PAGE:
I have decided to borrow, with permission of course, a blogging idea from Spectrummy Mummy. She has been writing a post based on every letter of the alphabet. This is my first post.

I could start A for autism. But that would be just too typical, expected and quite frankly boring.  Not because every new adventure with autism isn’t somehow an interesting, wholly unexpected and very individual adventure, but because, as I like to point out, there is a lot more to life than autism. We need to think about other aspects of our children. Their development takes on many different characteristics. We sometimes forget that everything our children do is not autism related.

I like to tell the story about CM2 and his foray into the nether world of senioritis. The last semester of high school was probably one of the most painful aspects of our educational experience, actually until the last few weeks of his first college semester. He was perhaps one of the most sullen, grumpy, pain in the ass children in his senior year, that I had ever come across. It only got worse until he was able to graduate.

The story goes that I was complaining to his special ed teachers about his behavior and they started to laugh. They laughed because what CM2 was having was a typical senior expression of his desire to NOT be in that school and to NOT listen to me anymore. The reality is that what he was feeling, experiencing and exhibiting, had nothing to do with autism. But was a typical reaction to a typical childhood transition. Me being who I was, hadn’t thought of it that way. Now the real reason the teachers laughed was because I was so flummoxed. Autism I could handle, but “typical” threw me for a loop…So in honor of my own blinders, my first post is dedicated to a typical human reaction and a typical human way to think about it. ACCOUNTABILITY…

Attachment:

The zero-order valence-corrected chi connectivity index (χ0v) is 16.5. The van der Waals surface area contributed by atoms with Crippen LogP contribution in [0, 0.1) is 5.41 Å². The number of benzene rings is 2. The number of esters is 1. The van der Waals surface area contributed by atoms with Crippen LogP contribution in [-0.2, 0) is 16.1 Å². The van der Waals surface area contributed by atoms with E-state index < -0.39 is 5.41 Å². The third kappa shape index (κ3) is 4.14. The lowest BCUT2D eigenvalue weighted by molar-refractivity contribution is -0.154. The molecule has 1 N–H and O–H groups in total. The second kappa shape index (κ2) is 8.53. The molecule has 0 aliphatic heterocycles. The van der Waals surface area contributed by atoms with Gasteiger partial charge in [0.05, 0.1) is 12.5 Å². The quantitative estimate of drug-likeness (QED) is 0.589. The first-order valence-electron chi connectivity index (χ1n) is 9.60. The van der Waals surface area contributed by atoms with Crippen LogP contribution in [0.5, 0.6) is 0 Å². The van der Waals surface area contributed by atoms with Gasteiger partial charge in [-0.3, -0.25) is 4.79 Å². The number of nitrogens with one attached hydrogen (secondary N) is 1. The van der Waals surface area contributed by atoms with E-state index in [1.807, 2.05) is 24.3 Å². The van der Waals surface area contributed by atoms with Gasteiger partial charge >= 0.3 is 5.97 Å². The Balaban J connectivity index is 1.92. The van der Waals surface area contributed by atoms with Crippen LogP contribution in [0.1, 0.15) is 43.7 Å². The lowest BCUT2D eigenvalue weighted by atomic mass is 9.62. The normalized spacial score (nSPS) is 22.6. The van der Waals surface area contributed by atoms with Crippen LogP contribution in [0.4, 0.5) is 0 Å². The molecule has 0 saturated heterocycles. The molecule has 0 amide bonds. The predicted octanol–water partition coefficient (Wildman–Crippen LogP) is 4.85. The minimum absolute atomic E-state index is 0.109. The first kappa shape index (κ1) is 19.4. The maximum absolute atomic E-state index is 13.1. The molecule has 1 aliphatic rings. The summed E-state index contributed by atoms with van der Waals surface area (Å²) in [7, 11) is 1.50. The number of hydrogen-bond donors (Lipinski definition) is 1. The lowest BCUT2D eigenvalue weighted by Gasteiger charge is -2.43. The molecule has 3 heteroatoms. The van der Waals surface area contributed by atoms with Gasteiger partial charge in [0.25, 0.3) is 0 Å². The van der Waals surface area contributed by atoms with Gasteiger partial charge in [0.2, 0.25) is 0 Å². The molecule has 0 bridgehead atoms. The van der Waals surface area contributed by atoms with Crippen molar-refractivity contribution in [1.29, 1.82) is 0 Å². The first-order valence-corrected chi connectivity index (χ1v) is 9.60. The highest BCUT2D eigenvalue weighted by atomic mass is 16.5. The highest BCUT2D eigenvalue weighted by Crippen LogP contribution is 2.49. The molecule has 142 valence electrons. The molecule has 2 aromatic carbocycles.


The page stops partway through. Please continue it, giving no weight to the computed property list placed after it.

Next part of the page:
What is accountability? We all studied the famous line on Harry Truman’s desk…The buck stops here. The question is what exactly does that mean? Does it mean you are responsible for everything that happens in your life? Are you responsible for the unseen and unknown variables that could affect an outcome? Are you responsible for the actions of others? Are you beholden to societal underpinnings that make you accountable even when you don’t think you really should be?

First,  no you can’t be held responsible for everything that happens in your life. As autism parents, we should know that. We search and search in our own way to try to find a reason that our children have been the recipients of a developmental disability. We go over and over everything we ate, drank, moved, how we functioned, if we lived on the wrong block, in the wrong town, in the wrong state/country and even, odd as it might seem, do we make too much money since for a while there, some researchers said that autism was the disability most associated with financial success?

We look for our own accountability in what happened to our children and you know what? I have come to a conclusion. Sometimes “shit happens.” You could have had the most wonderful pregnancy. Took those horrible prenatal vitamins. Eat only what your doctor said. Drank only what you were told. Put on the requisite amount of weight. Did the right kind of exercise. Lived in a healthy environment. Had the best ever prenatal care. Had the most uneventful and drug-free labor and delivery. And yet your child still has to deal with the fact that they are differently abled for the rest of their lives.

Yes, you can take accountability for what happened to your child. But really, it is silly to punish yourself over something that you really could not control. It is not being blind to reality. It is accepting that you cannot control everything no matter how accountable you may wish to be.

Second, are you accountable for the response to the world around you to your child? Not, in general, you are not. But what you are accountable for is when you allow others to be mean or hurtful to your child and you do not step up. When a relative or a “friend” tells you all your child needs is a little more discipline and you say nothing. If you allow relatives or “friends” to make fun of your child’s mannerism or idiosyncrasies, then you are negligent in your duties to your child. Yes, here you are accountable. Sorry but if it means having no friends and alienating relatives then that is what you have to do. Your child comes first and believe me when I tell you, your child knows if you allow them to be mistreated.